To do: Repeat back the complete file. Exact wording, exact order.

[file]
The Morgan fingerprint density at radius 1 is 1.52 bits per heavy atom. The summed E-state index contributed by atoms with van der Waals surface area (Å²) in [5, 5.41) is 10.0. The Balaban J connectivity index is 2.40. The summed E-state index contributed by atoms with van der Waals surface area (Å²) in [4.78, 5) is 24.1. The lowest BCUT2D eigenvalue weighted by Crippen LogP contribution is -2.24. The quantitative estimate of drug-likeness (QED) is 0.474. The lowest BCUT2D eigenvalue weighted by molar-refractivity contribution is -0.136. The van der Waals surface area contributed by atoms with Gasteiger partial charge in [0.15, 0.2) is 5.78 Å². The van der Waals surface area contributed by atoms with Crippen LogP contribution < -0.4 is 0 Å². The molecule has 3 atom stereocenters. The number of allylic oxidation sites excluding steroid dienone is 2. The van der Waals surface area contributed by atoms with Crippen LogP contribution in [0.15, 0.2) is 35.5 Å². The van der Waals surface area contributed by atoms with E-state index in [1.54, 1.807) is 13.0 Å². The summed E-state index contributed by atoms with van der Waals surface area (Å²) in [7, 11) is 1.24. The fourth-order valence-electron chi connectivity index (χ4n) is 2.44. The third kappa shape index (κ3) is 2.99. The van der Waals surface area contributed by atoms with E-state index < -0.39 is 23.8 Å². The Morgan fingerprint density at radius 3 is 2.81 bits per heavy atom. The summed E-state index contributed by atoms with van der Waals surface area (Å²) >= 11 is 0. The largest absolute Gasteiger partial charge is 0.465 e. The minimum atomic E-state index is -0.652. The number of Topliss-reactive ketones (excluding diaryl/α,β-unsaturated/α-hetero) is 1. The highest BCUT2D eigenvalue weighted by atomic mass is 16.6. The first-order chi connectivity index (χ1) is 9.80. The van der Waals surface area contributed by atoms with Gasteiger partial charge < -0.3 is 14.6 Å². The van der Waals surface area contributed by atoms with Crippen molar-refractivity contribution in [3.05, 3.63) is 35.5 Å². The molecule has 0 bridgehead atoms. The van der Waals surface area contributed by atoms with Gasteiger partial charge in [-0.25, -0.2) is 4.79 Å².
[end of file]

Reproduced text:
The Morgan fingerprint density at radius 1 is 1.52 bits per heavy atom. The summed E-state index contributed by atoms with van der Waals surface area (Å²) in [5, 5.41) is 10.0. The Balaban J connectivity index is 2.40. The summed E-state index contributed by atoms with van der Waals surface area (Å²) in [4.78, 5) is 24.1. The lowest BCUT2D eigenvalue weighted by Crippen LogP contribution is -2.24. The quantitative estimate of drug-likeness (QED) is 0.474. The lowest BCUT2D eigenvalue weighted by molar-refractivity contribution is -0.136. The van der Waals surface area contributed by atoms with Gasteiger partial charge in [0.15, 0.2) is 5.78 Å². The van der Waals surface area contributed by atoms with Crippen LogP contribution < -0.4 is 0 Å². The molecule has 3 atom stereocenters. The number of allylic oxidation sites excluding steroid dienone is 2. The van der Waals surface area contributed by atoms with Crippen LogP contribution in [0.15, 0.2) is 35.5 Å². The van der Waals surface area contributed by atoms with E-state index in [1.54, 1.807) is 13.0 Å². The summed E-state index contributed by atoms with van der Waals surface area (Å²) in [7, 11) is 1.24. The fourth-order valence-electron chi connectivity index (χ4n) is 2.44. The third kappa shape index (κ3) is 2.99. The van der Waals surface area contributed by atoms with E-state index < -0.39 is 23.8 Å². The Morgan fingerprint density at radius 3 is 2.81 bits per heavy atom. The summed E-state index contributed by atoms with van der Waals surface area (Å²) >= 11 is 0. The largest absolute Gasteiger partial charge is 0.465 e. The minimum atomic E-state index is -0.652. The number of Topliss-reactive ketones (excluding diaryl/α,β-unsaturated/α-hetero) is 1. The highest BCUT2D eigenvalue weighted by atomic mass is 16.6. The first-order chi connectivity index (χ1) is 9.80. The van der Waals surface area contributed by atoms with Gasteiger partial charge < -0.3 is 14.6 Å². The van der Waals surface area contributed by atoms with Crippen molar-refractivity contribution in [3.05, 3.63) is 35.5 Å². The molecule has 0 bridgehead atoms. The van der Waals surface area contributed by atoms with Gasteiger partial charge in [-0.25, -0.2) is 4.79 Å².